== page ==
# sudo rpm -Uvh http://download.fedora.redhat.com/pub/epel/5/i386/epel-release-5-4.noarch.rpm
Next, several software packages need to be installed.
# sudo yum -y install gcc python26 python26-devel python26-distribute
Now, Fabric can be installed using easy_install , which also installs the required Python libraries using the following command.
# sudo easy_install-2.6 fabric
The proposed script is given below. As Fabric uses fabfile.py as its default file name, the script should be entered into fabfile.py.
# cd INSTALL_DIR # vim fabfile.py #!/usr/bin/env python2.6 from fabric.api import env, run, sudo from fabric.contrib.console import confirm env.warn_only = True def update(): if run("yum check-update").return_code != 0: if confirm("execute yum update?", default=False) == True: sudo("yum -y update", pty=True)
As mentioned above, the script executes a yum check-update in each remote server and displays a prompt that enables the user to select whether to execute the yum update. Note that env.warn_only is a necessary component; this is because yum returns a non-zero status code if it finds any package updates, which Fabric incorrectly recognizes as an error and responds by shutting the execution down.
Now, the script can be executed. fab is the command that receives the target Python function name as an argument and runs the function. In this case, the function name is update , and thus, the command is as follows.
# fab -H HOST_NAME1,HOST_NAME2 update
After executing the above command, the script checks for the presence of package updates and outputs the following. As can be seen, if package updates exist, the user can choose whether to perform the updates after confirming the packages that are to be updated.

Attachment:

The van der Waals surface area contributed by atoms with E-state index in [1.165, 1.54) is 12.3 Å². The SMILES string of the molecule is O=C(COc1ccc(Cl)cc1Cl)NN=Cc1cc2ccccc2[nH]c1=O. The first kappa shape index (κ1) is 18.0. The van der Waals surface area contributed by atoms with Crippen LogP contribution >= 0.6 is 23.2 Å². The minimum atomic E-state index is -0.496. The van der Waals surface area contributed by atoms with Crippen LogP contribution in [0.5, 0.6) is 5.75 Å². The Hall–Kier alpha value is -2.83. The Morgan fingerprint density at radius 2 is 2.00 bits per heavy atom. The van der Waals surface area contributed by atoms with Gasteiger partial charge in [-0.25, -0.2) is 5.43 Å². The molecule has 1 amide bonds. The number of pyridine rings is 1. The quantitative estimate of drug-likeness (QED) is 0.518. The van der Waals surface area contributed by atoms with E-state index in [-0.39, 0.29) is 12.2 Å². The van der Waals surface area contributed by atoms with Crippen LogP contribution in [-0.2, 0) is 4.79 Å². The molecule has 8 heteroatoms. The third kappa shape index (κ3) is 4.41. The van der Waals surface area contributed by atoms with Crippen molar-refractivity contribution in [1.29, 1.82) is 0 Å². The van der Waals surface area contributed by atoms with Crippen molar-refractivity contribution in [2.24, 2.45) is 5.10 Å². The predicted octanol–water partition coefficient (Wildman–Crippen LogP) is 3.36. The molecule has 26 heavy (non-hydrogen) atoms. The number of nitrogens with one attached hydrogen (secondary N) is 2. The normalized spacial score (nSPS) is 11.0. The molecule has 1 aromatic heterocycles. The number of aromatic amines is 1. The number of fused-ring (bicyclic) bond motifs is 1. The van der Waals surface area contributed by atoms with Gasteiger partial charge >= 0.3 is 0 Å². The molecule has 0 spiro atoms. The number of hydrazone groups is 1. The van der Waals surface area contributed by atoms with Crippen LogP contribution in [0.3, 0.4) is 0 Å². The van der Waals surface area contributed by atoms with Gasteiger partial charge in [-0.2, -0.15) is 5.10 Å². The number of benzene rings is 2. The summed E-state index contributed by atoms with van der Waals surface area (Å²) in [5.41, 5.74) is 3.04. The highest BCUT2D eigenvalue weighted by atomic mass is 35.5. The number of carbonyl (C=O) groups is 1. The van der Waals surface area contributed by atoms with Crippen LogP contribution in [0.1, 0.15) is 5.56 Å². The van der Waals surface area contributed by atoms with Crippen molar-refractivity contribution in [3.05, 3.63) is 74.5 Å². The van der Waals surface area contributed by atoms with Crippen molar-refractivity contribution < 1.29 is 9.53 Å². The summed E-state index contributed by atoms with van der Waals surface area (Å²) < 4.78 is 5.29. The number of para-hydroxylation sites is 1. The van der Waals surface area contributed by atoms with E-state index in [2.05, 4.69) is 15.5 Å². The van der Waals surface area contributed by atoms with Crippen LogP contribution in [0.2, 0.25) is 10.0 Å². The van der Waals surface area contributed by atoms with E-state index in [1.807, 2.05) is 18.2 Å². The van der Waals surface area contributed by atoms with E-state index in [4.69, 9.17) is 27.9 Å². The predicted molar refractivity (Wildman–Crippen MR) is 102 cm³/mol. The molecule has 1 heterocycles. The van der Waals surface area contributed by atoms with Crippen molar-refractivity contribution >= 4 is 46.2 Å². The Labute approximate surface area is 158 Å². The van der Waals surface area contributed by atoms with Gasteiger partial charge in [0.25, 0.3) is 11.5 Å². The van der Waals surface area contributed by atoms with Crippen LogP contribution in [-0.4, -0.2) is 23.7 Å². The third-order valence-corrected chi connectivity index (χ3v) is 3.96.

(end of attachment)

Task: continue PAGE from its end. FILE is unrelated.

[qui-gon.ikuya.net] Executing task 'update' [qui-gon.ikuya.net] run: yum check-update [qui-gon.ikuya.net] out: Loaded plugins: fastestmirror [qui-gon.ikuya.net] out: [qui-gon.ikuya.net] out: bind-libs.x86_64 30:9.3.6-4.P1.el5_5.3 updates (snip) [qui-gon.ikuya.net] out: udev.x86_64 095-14.21.el5_5.1 updates Warning: run() encountered an error (return code 100) while executing 'yum check-update' execute yum update? [y/N]
The user name and password can be optionally specified using -u and -p options, respectively.
# fab -u USER_NAME -p PASSWORD -H HOST_NAME1,HOST_NAME2 update
The target remote server addresses can also be specified using the env.hosts variable in fabfile.py.
#!/usr/bin/env python2.6 from fabric.api import env, run, sudo from fabric.contrib.console import confirm env.warn_only = True env.hosts = [ "HOST_NAME1", "HOST_NAME2" ] def update(): if run("yum check-update").return_code != 0: if confirm("execute yum update?", default=False) == True: sudo("yum -y update", pty=True)
Using the above script, the user can run the update without specifying the remote server addresses.
# fab update
This article proposed a short script that enables server administrators to easily apply package updates to remote servers. The script uses a Python library called Fabric , and executes package updates in sequence.
Note that Fabric is a generic Python library and can be used to automate numerous other server administration tasks. If you want to learn more about Fabric, please refer to the official documentation .
Ikuya Yamada is an entrepreneur and an experienced software engineer. Currently, he is the founder and the CTO of Studio Ousia Inc., a software R&D company founded in 2007 in Tokyo. He is also a senior visiting researcher at the Keio Research Institute at SFC from 2010. Prior to Studio Ousia, he was the CTO of a listed Japanese software company named Fractalist Inc. and previously the founder and the CEO of a software R&D company called Newrong Inc., which was acquired by Fractalist Inc. in 2005. He obtained his B.S. (2006) and M.S. (2010) from Keio University.
Yoshiyasu Takefuji was heavily involved in developing a unix based color workstation in 1983 at University of South Florida. Recently he has been monitoring three Linux servers to see the behavior of DOS attacks. He is a chair of SecurityExpo in Japan since 2004 and also a chair of OECD TrustE security product evaluation committee chair in Japan, and advisor of Japan Network Security Association and CMU in Japan.